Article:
That’s my favorite George Bush quote.

  6. nyomythus Says:

    Unfortunately, ‘leadership’ for many liberals and conservatives, Paulites are not liberals afterall, or should I just say gullible and stupid people, well an example would be, picture the evacuees at the Super Dome, September 2005. Look up in the sky! It’s a Baskin-Robbins … helicopter!? “Now that’s what I’m talking about!” and “Praise the Lord!” can be heard for the people on the tarmac. It comes down, lands, and wow! It’s all the president’s men, passing out fresh delicious ice cream sundaes and bottles of water and a free ride to paradise on the mother ship, wow! LOL

    It just … isn’t going to happen. What I’m saying is there is so much wish-thinking built into the expectation of leadership, yes there are good leaders, and yes they can accomplish extraordinary feats, but it’s a cooperative effort and a lazy and/or gullible constituency is not going to make things happen any easier, if they can even be satisfied at all!

  7. Terrye Says:

    I think Bush has shown leadership. He could have chosen easier policies, but instead he did what he thought was right.

    I am beginning to wonder if it is possible in this day of instant messages and cable news and political blogs for anyone to really be popular for any length of time. It seems like the wolves are always circling.

  8. harry9000 Says:

    “Bush is, as people here say, not a stupid man, but he’s a selfish man, and the surge is proof of that: he wasted lives and resources for no strategic purpose, just so he wouldn’t have to admit the invasion was a mistake.”

    Your so right. A more thoughtful man would have left the entire population to what ever barbarian fate would have awaited them. That would have saved the brown people from having to adopt a political system US liberals have a hard time understanding.

  9. gcotharn Says:


    –the linked Weekly Standard article is by Fred Barnes, not Michael Barone.

    –couldn’t make the Lefkowitz/Commentary link work, but found the article at this url


  10. Occam's Beard Says:

    It’s easy to be popular. Hollywood celebs manage it for years at a time. They just pander and preen. Nothing to it – or to them.

    Being popular and principled is another matter entirely. At least now, in our culture (but probably always, and in all cultures), the two are virtually antithetical.

    The greatest Presidents have always been willing to take the tough decisions. Lincoln going to war to preserve the Union, Roosevelt essentially committing an act of war by helping Britain, a belligerent nation, despite the Neutrality Act, Truman relieving MacArthur (reaffirming the notion of civilian control of the military), to name a few.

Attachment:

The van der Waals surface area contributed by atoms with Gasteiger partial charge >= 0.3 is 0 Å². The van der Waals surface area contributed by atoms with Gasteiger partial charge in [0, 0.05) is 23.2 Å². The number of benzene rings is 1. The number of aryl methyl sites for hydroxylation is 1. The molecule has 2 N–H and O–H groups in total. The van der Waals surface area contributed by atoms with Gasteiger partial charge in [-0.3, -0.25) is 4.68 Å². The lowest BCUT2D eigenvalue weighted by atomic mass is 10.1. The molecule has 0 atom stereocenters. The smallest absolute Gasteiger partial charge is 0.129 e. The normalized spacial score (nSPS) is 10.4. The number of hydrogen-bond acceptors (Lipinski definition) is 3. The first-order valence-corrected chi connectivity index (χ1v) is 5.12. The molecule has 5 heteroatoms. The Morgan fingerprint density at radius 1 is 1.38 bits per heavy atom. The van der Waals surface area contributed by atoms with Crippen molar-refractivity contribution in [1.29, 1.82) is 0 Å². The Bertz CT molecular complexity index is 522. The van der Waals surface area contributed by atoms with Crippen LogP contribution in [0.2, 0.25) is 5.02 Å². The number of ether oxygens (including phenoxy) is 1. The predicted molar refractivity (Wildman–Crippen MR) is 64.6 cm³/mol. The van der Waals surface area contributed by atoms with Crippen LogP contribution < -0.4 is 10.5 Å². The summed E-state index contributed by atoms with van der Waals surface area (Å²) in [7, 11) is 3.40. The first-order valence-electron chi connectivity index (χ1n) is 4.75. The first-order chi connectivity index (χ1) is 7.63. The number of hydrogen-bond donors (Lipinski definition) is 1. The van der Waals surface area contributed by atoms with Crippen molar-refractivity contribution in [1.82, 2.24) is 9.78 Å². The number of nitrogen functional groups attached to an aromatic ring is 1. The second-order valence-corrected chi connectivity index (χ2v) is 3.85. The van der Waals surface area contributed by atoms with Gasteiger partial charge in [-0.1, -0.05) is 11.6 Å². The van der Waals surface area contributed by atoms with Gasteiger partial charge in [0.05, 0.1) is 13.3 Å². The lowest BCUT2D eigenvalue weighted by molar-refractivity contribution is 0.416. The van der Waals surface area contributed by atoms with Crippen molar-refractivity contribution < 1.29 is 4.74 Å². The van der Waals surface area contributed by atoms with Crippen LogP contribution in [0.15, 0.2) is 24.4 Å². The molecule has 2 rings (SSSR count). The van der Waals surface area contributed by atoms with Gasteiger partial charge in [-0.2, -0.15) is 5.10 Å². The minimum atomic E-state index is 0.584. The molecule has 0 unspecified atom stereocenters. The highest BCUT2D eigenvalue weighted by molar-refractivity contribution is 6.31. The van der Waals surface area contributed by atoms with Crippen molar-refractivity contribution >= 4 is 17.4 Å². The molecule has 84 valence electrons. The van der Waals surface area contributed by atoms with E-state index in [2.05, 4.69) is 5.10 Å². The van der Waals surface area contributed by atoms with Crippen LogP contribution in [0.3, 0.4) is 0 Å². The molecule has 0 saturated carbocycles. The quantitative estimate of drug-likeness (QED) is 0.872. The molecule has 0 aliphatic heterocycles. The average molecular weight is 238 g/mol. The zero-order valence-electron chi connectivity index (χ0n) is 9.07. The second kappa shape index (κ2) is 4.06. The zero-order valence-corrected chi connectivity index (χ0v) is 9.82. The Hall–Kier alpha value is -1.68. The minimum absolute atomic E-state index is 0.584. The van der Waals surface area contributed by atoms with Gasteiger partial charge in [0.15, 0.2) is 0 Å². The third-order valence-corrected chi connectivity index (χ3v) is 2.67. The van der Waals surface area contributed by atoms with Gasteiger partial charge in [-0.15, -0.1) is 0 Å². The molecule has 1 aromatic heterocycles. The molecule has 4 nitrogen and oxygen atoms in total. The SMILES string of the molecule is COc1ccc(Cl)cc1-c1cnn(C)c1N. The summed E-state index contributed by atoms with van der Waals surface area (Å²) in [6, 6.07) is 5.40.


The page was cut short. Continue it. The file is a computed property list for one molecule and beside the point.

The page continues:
Liberals will have apoplexy when they read this, but I think Bush is in that category. I actually voted for Gore, but was impressed by the way he stepped up after 9/11, and later going after the den of vipers in Afghanistan and Iraq.

    Has he made mistakes? Of course, but many fewer than, say, Lincoln, who went through have a dozen commanders of the Union Army and as many strategies before finally winning the war.

  11. Tim P Says:


    Your not going to sway someone like TB (a more descriptive handle, would be hard to come up with). He’s too vested in the liberal defeatist narrative that Iraq is lost.

    People like him do not take into account the fate of those left behind. They conveniently forgot about them in S.E. Asia 30 years ago and they would just as easily forget about them now. For them, democracy is something only they can understand or be worthy of.

    No one can say how our foray into Iraq will finally turn out. Only time will tell. However, thanks to the steadfast leadership of President Bush, the odds of it ending well are good. Though it could still be lost by an inept democrat administration bent on immediate withdrawal.

    One thing we do know however is that Al Qaida and the Islamist forces of terror are far worse off than they were on Sept. 10, 2001. Thanks to the leadership of President Bush and this administration.

    To wit, the Taliban, while still fighting, have been thrown out of Afghanistan and exist only because we have respected Pakistani sovereignty. Libya renounced trying to develop weapons of mass destruction. The Intifada is a memory, though major problems still exist for Israel. France and Germany have elected more right/centrist governments. Iran has been isolated and the rest of the Sunni Persian Gulf nations have been forced to recognize them for the threat they are, as has western Europe. Western Europeans are beginnning to awaken to the threat posed to them by, not the Muslims, but by the Islamist extremists. Even leading Saudi clerics have denounced terror as a weapon of Jihad.